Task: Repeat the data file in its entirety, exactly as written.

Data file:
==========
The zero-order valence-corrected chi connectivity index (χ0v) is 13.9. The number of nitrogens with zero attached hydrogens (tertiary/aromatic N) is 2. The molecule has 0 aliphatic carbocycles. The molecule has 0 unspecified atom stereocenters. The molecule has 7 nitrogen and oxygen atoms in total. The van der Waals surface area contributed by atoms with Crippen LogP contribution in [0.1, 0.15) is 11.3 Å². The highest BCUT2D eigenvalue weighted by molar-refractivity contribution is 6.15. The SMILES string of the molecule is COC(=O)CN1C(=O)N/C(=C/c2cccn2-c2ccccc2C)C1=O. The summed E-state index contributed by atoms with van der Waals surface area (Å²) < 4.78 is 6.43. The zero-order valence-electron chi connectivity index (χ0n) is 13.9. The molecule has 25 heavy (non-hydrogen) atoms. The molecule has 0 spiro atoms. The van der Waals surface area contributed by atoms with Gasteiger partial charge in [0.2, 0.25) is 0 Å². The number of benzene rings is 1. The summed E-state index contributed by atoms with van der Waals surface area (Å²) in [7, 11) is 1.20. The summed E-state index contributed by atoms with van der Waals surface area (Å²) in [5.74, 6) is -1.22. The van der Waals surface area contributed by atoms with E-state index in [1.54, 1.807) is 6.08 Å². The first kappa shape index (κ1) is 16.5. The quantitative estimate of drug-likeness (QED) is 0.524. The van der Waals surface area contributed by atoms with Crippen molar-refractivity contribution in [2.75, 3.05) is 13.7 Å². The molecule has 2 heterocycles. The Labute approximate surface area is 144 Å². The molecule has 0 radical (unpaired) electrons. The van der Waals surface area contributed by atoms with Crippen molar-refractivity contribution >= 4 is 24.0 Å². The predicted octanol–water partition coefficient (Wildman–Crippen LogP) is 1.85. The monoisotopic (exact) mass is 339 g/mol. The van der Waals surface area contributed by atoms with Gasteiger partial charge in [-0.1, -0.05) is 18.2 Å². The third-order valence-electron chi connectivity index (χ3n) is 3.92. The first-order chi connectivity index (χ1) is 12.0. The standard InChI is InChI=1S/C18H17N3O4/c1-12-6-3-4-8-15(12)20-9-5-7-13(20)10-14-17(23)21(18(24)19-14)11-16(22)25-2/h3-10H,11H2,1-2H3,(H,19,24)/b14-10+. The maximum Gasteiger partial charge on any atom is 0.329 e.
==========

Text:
The zero-order valence-corrected chi connectivity index (χ0v) is 13.9. The number of nitrogens with zero attached hydrogens (tertiary/aromatic N) is 2. The molecule has 0 aliphatic carbocycles. The molecule has 0 unspecified atom stereocenters. The molecule has 7 nitrogen and oxygen atoms in total. The van der Waals surface area contributed by atoms with Crippen LogP contribution in [0.1, 0.15) is 11.3 Å². The highest BCUT2D eigenvalue weighted by molar-refractivity contribution is 6.15. The SMILES string of the molecule is COC(=O)CN1C(=O)N/C(=C/c2cccn2-c2ccccc2C)C1=O. The summed E-state index contributed by atoms with van der Waals surface area (Å²) < 4.78 is 6.43. The zero-order valence-electron chi connectivity index (χ0n) is 13.9. The molecule has 25 heavy (non-hydrogen) atoms. The molecule has 0 spiro atoms. The van der Waals surface area contributed by atoms with Gasteiger partial charge in [0.2, 0.25) is 0 Å². The number of benzene rings is 1. The summed E-state index contributed by atoms with van der Waals surface area (Å²) in [7, 11) is 1.20. The summed E-state index contributed by atoms with van der Waals surface area (Å²) in [5.74, 6) is -1.22. The van der Waals surface area contributed by atoms with E-state index in [1.54, 1.807) is 6.08 Å². The first kappa shape index (κ1) is 16.5. The quantitative estimate of drug-likeness (QED) is 0.524. The van der Waals surface area contributed by atoms with Crippen molar-refractivity contribution in [2.75, 3.05) is 13.7 Å². The molecule has 2 heterocycles. The Labute approximate surface area is 144 Å². The molecule has 0 radical (unpaired) electrons. The van der Waals surface area contributed by atoms with Crippen molar-refractivity contribution >= 4 is 24.0 Å². The predicted octanol–water partition coefficient (Wildman–Crippen LogP) is 1.85. The monoisotopic (exact) mass is 339 g/mol. The van der Waals surface area contributed by atoms with Gasteiger partial charge in [-0.1, -0.05) is 18.2 Å². The third-order valence-electron chi connectivity index (χ3n) is 3.92. The first-order chi connectivity index (χ1) is 12.0. The standard InChI is InChI=1S/C18H17N3O4/c1-12-6-3-4-8-15(12)20-9-5-7-13(20)10-14-17(23)21(18(24)19-14)11-16(22)25-2/h3-10H,11H2,1-2H3,(H,19,24)/b14-10+. The maximum Gasteiger partial charge on any atom is 0.329 e.